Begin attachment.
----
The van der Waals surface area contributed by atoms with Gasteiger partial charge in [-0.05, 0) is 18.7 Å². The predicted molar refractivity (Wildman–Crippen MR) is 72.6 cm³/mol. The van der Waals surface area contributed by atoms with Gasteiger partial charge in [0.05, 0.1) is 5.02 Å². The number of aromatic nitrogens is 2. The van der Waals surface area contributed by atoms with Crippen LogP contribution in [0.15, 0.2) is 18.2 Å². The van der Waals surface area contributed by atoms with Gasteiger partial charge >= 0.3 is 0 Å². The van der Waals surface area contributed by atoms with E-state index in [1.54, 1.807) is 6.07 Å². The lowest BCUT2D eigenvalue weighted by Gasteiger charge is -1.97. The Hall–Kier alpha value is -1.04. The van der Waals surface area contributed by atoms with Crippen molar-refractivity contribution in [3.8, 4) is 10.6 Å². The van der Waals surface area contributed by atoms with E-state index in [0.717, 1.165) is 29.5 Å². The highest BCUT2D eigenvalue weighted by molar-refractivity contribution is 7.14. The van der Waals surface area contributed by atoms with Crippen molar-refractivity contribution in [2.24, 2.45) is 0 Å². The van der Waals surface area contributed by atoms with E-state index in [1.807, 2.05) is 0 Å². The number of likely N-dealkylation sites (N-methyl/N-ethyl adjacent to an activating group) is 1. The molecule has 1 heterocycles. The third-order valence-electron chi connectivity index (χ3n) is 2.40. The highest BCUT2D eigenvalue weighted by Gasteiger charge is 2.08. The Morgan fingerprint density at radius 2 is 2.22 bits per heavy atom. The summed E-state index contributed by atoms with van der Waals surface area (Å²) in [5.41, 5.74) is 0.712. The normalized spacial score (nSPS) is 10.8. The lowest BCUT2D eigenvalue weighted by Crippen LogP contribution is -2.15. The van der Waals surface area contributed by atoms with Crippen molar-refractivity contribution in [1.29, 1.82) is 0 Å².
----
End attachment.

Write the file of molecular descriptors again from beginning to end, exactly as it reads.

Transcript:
The van der Waals surface area contributed by atoms with Gasteiger partial charge in [-0.05, 0) is 18.7 Å². The predicted molar refractivity (Wildman–Crippen MR) is 72.6 cm³/mol. The van der Waals surface area contributed by atoms with Gasteiger partial charge in [0.05, 0.1) is 5.02 Å². The number of aromatic nitrogens is 2. The van der Waals surface area contributed by atoms with Crippen LogP contribution in [0.15, 0.2) is 18.2 Å². The van der Waals surface area contributed by atoms with Gasteiger partial charge >= 0.3 is 0 Å². The van der Waals surface area contributed by atoms with E-state index in [1.54, 1.807) is 6.07 Å². The lowest BCUT2D eigenvalue weighted by Gasteiger charge is -1.97. The Hall–Kier alpha value is -1.04. The van der Waals surface area contributed by atoms with Crippen molar-refractivity contribution in [3.8, 4) is 10.6 Å². The van der Waals surface area contributed by atoms with E-state index in [0.717, 1.165) is 29.5 Å². The highest BCUT2D eigenvalue weighted by molar-refractivity contribution is 7.14. The van der Waals surface area contributed by atoms with Crippen molar-refractivity contribution in [2.24, 2.45) is 0 Å². The van der Waals surface area contributed by atoms with E-state index in [1.807, 2.05) is 0 Å². The number of likely N-dealkylation sites (N-methyl/N-ethyl adjacent to an activating group) is 1. The molecule has 1 heterocycles. The third-order valence-electron chi connectivity index (χ3n) is 2.40. The highest BCUT2D eigenvalue weighted by Gasteiger charge is 2.08. The Morgan fingerprint density at radius 2 is 2.22 bits per heavy atom. The summed E-state index contributed by atoms with van der Waals surface area (Å²) in [5.41, 5.74) is 0.712. The normalized spacial score (nSPS) is 10.8. The lowest BCUT2D eigenvalue weighted by Crippen LogP contribution is -2.15. The van der Waals surface area contributed by atoms with Crippen molar-refractivity contribution in [1.29, 1.82) is 0 Å².